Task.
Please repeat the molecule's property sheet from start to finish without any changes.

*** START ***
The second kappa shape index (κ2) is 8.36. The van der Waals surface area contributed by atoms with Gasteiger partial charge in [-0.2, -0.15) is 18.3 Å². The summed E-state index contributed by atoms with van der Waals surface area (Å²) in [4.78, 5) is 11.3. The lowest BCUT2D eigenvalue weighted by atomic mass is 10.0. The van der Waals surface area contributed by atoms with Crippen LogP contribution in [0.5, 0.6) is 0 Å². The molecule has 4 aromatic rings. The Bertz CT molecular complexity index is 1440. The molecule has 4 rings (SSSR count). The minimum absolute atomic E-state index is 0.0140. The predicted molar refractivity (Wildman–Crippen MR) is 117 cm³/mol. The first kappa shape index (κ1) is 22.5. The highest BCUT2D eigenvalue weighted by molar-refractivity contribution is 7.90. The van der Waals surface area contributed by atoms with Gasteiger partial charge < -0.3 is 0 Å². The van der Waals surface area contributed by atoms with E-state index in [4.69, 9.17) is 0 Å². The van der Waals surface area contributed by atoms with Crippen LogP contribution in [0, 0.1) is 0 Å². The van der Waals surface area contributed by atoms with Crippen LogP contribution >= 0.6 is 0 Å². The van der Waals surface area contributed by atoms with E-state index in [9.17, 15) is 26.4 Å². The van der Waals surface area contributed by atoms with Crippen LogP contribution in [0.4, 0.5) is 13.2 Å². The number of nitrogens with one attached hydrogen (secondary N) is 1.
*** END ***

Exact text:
The second kappa shape index (κ2) is 8.36. The van der Waals surface area contributed by atoms with Gasteiger partial charge in [-0.2, -0.15) is 18.3 Å². The summed E-state index contributed by atoms with van der Waals surface area (Å²) in [4.78, 5) is 11.3. The lowest BCUT2D eigenvalue weighted by atomic mass is 10.0. The van der Waals surface area contributed by atoms with Crippen LogP contribution in [0.5, 0.6) is 0 Å². The molecule has 4 aromatic rings. The Bertz CT molecular complexity index is 1440. The molecule has 4 rings (SSSR count). The minimum absolute atomic E-state index is 0.0140. The predicted molar refractivity (Wildman–Crippen MR) is 117 cm³/mol. The first kappa shape index (κ1) is 22.5. The highest BCUT2D eigenvalue weighted by molar-refractivity contribution is 7.90. The van der Waals surface area contributed by atoms with Gasteiger partial charge < -0.3 is 0 Å². The van der Waals surface area contributed by atoms with E-state index in [4.69, 9.17) is 0 Å². The van der Waals surface area contributed by atoms with Crippen LogP contribution in [0, 0.1) is 0 Å². The van der Waals surface area contributed by atoms with Crippen LogP contribution >= 0.6 is 0 Å². The van der Waals surface area contributed by atoms with E-state index in [9.17, 15) is 26.4 Å². The van der Waals surface area contributed by atoms with Crippen LogP contribution in [0.4, 0.5) is 13.2 Å². The number of nitrogens with one attached hydrogen (secondary N) is 1.